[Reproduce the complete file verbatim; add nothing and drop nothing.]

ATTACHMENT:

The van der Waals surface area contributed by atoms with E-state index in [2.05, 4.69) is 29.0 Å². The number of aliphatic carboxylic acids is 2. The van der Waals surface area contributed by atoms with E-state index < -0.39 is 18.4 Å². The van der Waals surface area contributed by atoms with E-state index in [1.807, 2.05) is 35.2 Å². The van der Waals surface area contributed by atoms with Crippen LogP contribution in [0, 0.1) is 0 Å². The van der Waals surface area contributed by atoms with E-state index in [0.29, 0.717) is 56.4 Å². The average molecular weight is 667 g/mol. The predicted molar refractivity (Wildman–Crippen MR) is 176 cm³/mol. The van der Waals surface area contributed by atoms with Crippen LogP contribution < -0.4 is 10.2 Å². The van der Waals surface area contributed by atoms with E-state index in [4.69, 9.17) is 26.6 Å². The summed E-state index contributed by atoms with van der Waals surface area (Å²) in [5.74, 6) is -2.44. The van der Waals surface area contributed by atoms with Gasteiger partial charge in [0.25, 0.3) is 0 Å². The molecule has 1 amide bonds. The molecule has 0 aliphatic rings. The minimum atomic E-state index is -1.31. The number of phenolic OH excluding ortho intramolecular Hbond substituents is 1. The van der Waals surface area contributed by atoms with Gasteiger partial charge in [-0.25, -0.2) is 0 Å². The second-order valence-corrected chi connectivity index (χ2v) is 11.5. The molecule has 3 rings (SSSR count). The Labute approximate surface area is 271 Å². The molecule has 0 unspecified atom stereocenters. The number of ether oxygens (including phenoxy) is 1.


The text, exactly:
The van der Waals surface area contributed by atoms with E-state index in [2.05, 4.69) is 29.0 Å². The number of aliphatic carboxylic acids is 2. The van der Waals surface area contributed by atoms with E-state index < -0.39 is 18.4 Å². The van der Waals surface area contributed by atoms with E-state index in [1.807, 2.05) is 35.2 Å². The van der Waals surface area contributed by atoms with Crippen LogP contribution in [0, 0.1) is 0 Å². The van der Waals surface area contributed by atoms with E-state index in [0.29, 0.717) is 56.4 Å². The average molecular weight is 667 g/mol. The predicted molar refractivity (Wildman–Crippen MR) is 176 cm³/mol. The van der Waals surface area contributed by atoms with Crippen LogP contribution < -0.4 is 10.2 Å². The van der Waals surface area contributed by atoms with E-state index in [4.69, 9.17) is 26.6 Å². The summed E-state index contributed by atoms with van der Waals surface area (Å²) in [5.74, 6) is -2.44. The van der Waals surface area contributed by atoms with Gasteiger partial charge in [0.25, 0.3) is 0 Å². The molecule has 1 amide bonds. The molecule has 0 aliphatic rings. The minimum atomic E-state index is -1.31. The number of phenolic OH excluding ortho intramolecular Hbond substituents is 1. The van der Waals surface area contributed by atoms with Gasteiger partial charge in [-0.25, -0.2) is 0 Å². The second-order valence-corrected chi connectivity index (χ2v) is 11.5. The molecule has 3 rings (SSSR count). The Labute approximate surface area is 271 Å². The molecule has 0 unspecified atom stereocenters. The number of ether oxygens (including phenoxy) is 1.